McDonald: Cousy a game changer

Hall of Fame candidates
Joe McDonald talks about his top five WatchVideo

I know it's hard to believe that, being a hockey guy, I have three basketball players in my top five.

I was as shocked as anyone.

I've had this discussion not only with my ESPN Boston colleagues, but with many others, and it's been a fun and interesting one to have. For me, a lot of it comes down to winning championships, which certainly Bill Russell, Bob Cousy, Larry Bird and Bobby Orr accomplished during their careers. Ted Williams is the one exception on my list.

During my conversations with family, friends and colleagues, the biggest reaction I've received on my picks is from the inclusion of Cousy.

It's simple, really, because I compare what Cousy accomplished on and off the court to Orr's impact on and off the ice.


Our panel discusses some of the omissions. WatchWatch Video

Photo gallery

Check out the 20 candidates for the
ESPN Boston Hall of Fame: GalleryPhoto Gallery

I'm passionate about hockey and have always been a big fan of Orr. I know firsthand the impact he had on hockey in this region.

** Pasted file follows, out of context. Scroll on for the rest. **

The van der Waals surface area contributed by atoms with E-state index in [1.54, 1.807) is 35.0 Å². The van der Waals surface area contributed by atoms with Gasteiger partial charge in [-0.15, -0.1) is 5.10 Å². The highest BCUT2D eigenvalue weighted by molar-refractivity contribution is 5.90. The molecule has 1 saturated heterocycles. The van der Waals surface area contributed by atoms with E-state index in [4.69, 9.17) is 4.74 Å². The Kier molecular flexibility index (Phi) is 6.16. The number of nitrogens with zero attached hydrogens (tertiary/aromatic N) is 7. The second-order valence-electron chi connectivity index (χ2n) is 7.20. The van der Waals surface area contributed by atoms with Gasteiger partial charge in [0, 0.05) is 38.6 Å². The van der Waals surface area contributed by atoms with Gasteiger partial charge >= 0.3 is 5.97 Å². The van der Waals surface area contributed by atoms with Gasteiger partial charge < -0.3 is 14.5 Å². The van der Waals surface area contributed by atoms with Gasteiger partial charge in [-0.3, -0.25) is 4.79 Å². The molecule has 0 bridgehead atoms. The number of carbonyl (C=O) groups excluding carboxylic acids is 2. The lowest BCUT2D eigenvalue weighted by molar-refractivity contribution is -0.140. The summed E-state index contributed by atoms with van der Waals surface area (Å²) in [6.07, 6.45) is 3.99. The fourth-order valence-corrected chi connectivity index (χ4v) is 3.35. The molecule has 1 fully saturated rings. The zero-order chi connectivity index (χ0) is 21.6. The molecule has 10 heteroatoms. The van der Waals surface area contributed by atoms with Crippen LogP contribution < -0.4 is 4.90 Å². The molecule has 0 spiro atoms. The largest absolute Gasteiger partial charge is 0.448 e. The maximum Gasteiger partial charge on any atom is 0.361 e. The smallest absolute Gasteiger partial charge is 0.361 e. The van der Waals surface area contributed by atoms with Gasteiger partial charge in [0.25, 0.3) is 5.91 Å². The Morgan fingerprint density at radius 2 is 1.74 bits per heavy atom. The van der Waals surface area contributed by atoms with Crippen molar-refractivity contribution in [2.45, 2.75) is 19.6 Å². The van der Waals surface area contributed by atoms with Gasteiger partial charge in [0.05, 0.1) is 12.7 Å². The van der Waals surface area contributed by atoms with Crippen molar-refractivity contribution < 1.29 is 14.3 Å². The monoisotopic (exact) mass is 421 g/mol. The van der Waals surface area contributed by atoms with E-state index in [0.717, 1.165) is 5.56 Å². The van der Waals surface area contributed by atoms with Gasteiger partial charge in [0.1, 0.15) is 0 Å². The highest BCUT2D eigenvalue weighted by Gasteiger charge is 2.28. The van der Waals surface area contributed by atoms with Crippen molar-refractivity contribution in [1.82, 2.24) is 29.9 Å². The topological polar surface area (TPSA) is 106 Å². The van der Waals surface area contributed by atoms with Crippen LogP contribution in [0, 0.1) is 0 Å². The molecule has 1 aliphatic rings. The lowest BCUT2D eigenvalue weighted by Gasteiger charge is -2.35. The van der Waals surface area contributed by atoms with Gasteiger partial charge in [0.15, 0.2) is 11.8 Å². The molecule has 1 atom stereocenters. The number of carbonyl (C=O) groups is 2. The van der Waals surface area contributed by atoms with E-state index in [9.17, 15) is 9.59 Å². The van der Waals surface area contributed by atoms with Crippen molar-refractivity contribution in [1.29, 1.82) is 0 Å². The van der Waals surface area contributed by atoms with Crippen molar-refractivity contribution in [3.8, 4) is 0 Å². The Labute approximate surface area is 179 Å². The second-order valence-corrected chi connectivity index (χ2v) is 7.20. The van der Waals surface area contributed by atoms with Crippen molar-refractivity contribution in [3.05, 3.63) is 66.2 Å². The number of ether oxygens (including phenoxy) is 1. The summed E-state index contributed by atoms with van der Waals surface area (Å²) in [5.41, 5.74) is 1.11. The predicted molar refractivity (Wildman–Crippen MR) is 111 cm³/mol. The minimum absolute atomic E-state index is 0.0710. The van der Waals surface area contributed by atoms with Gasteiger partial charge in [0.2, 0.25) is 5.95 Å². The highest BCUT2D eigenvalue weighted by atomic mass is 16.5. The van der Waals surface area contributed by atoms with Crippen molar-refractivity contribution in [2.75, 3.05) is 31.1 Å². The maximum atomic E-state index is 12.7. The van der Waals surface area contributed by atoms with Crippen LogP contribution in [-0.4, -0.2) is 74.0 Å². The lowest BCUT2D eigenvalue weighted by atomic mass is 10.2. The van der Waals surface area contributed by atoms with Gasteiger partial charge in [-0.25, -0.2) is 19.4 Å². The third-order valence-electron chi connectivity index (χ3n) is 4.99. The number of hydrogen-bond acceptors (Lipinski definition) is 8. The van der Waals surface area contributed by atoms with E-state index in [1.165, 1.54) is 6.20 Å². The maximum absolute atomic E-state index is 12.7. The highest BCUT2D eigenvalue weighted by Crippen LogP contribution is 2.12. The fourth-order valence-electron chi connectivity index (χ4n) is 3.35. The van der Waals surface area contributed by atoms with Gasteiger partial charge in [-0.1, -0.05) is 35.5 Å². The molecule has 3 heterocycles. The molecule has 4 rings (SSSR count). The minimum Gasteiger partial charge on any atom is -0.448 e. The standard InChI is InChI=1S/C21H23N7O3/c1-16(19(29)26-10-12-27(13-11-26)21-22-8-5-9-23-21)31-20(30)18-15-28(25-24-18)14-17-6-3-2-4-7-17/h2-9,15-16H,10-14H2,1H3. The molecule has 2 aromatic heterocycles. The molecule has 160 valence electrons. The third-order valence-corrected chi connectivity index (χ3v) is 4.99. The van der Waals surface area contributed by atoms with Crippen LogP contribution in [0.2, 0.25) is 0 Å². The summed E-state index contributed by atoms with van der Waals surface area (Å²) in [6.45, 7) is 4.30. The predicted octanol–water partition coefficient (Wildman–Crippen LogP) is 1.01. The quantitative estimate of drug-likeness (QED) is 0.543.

I first met him when I was 8 and playing Mite-A hockey in my hometown of Cranston, R.I. He had just retired and was traveling around New England and skating with different youth organizations, and my team was fortunate enough to be selected to practice with Orr.

I still have the autographed, black-and-white picture of my team taking a knee around Orr as he explained how to stick handle.

Since that time, I've talked with him occasionally. And now that I've covered the Bruins for more than a decade, I can honestly say that Orr is the most genuine professional athlete I've come across.

I have never met Cousy, however, and I never saw him play.

A good friend and former colleague at the Providence Journal, Bill Reynolds, knew how strongly I felt about Orr's impact on hockey. Reynolds once told me Cousy's impact on basketball was similar. Naturally, I read and watched all I could on Cousy, including Reynolds' book "Cousy," and it didn't take me long to realize Reynolds was right.

As Orr did with hockey, Cousy changed the way the game of basketball was played, watched and promoted. Cousy was one of the reasons why the NBA was finally televised, because everyone wanted to see his flashy and effective style of play.

The more I read about his background, his career and his life after retirement, it became easy to compare his legacy in Boston to that of Orr's. That's why he's in my top five.